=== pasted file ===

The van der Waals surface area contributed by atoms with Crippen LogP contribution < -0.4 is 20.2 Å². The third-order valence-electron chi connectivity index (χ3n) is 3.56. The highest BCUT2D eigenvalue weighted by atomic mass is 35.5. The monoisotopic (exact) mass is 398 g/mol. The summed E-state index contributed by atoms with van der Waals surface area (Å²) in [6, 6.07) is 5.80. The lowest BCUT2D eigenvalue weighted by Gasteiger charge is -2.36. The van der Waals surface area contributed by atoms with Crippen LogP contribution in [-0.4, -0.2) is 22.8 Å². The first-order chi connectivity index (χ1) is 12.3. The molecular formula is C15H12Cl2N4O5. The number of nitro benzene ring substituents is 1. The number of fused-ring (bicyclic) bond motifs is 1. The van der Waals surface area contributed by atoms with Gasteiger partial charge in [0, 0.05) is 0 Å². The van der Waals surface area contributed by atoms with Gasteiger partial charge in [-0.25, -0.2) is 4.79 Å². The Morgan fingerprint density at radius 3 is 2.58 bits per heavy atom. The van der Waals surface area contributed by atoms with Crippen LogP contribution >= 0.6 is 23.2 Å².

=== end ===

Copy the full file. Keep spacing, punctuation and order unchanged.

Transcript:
The van der Waals surface area contributed by atoms with Crippen LogP contribution < -0.4 is 20.2 Å². The third-order valence-electron chi connectivity index (χ3n) is 3.56. The highest BCUT2D eigenvalue weighted by atomic mass is 35.5. The monoisotopic (exact) mass is 398 g/mol. The summed E-state index contributed by atoms with van der Waals surface area (Å²) in [6, 6.07) is 5.80. The lowest BCUT2D eigenvalue weighted by Gasteiger charge is -2.36. The van der Waals surface area contributed by atoms with Crippen LogP contribution in [-0.4, -0.2) is 22.8 Å². The first-order chi connectivity index (χ1) is 12.3. The molecular formula is C15H12Cl2N4O5. The number of nitro benzene ring substituents is 1. The number of fused-ring (bicyclic) bond motifs is 1. The van der Waals surface area contributed by atoms with Gasteiger partial charge in [0, 0.05) is 0 Å². The van der Waals surface area contributed by atoms with Gasteiger partial charge in [-0.25, -0.2) is 4.79 Å². The Morgan fingerprint density at radius 3 is 2.58 bits per heavy atom. The van der Waals surface area contributed by atoms with Crippen LogP contribution >= 0.6 is 23.2 Å².